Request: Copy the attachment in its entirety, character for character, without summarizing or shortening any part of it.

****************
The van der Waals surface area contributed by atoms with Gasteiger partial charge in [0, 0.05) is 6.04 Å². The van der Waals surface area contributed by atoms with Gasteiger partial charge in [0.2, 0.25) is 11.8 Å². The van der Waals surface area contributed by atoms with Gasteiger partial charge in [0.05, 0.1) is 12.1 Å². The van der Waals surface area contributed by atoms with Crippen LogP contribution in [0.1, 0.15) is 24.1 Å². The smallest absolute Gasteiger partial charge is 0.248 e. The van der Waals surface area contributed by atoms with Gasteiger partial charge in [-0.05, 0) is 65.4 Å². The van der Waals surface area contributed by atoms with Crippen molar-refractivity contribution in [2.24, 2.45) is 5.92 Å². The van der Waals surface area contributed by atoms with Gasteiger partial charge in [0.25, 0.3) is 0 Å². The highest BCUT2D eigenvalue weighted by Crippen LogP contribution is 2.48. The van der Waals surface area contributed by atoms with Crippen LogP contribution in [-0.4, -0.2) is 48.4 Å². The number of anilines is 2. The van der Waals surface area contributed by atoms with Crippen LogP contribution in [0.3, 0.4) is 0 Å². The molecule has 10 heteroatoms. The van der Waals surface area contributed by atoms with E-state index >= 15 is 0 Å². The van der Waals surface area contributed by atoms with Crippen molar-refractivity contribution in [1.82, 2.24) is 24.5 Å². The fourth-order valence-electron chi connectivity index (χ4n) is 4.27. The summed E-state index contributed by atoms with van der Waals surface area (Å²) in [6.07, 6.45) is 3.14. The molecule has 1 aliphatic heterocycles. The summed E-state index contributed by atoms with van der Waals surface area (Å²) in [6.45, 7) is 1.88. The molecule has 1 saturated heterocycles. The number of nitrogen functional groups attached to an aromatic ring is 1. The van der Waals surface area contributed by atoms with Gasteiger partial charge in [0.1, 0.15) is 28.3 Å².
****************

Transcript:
The van der Waals surface area contributed by atoms with Gasteiger partial charge in [0, 0.05) is 6.04 Å². The van der Waals surface area contributed by atoms with Gasteiger partial charge in [0.2, 0.25) is 11.8 Å². The van der Waals surface area contributed by atoms with Gasteiger partial charge in [0.05, 0.1) is 12.1 Å². The van der Waals surface area contributed by atoms with Crippen LogP contribution in [0.1, 0.15) is 24.1 Å². The smallest absolute Gasteiger partial charge is 0.248 e. The van der Waals surface area contributed by atoms with Gasteiger partial charge in [-0.05, 0) is 65.4 Å². The van der Waals surface area contributed by atoms with Crippen molar-refractivity contribution in [2.24, 2.45) is 5.92 Å². The van der Waals surface area contributed by atoms with Gasteiger partial charge in [0.25, 0.3) is 0 Å². The highest BCUT2D eigenvalue weighted by Crippen LogP contribution is 2.48. The van der Waals surface area contributed by atoms with Crippen LogP contribution in [-0.4, -0.2) is 48.4 Å². The number of anilines is 2. The van der Waals surface area contributed by atoms with Crippen LogP contribution in [0.3, 0.4) is 0 Å². The molecule has 10 heteroatoms. The van der Waals surface area contributed by atoms with E-state index >= 15 is 0 Å². The van der Waals surface area contributed by atoms with Crippen molar-refractivity contribution in [1.82, 2.24) is 24.5 Å². The fourth-order valence-electron chi connectivity index (χ4n) is 4.27. The summed E-state index contributed by atoms with van der Waals surface area (Å²) in [6.07, 6.45) is 3.14. The molecule has 1 aliphatic heterocycles. The summed E-state index contributed by atoms with van der Waals surface area (Å²) in [6.45, 7) is 1.88. The molecule has 1 saturated heterocycles. The number of nitrogen functional groups attached to an aromatic ring is 1. The van der Waals surface area contributed by atoms with Gasteiger partial charge in [0.1, 0.15) is 28.3 Å².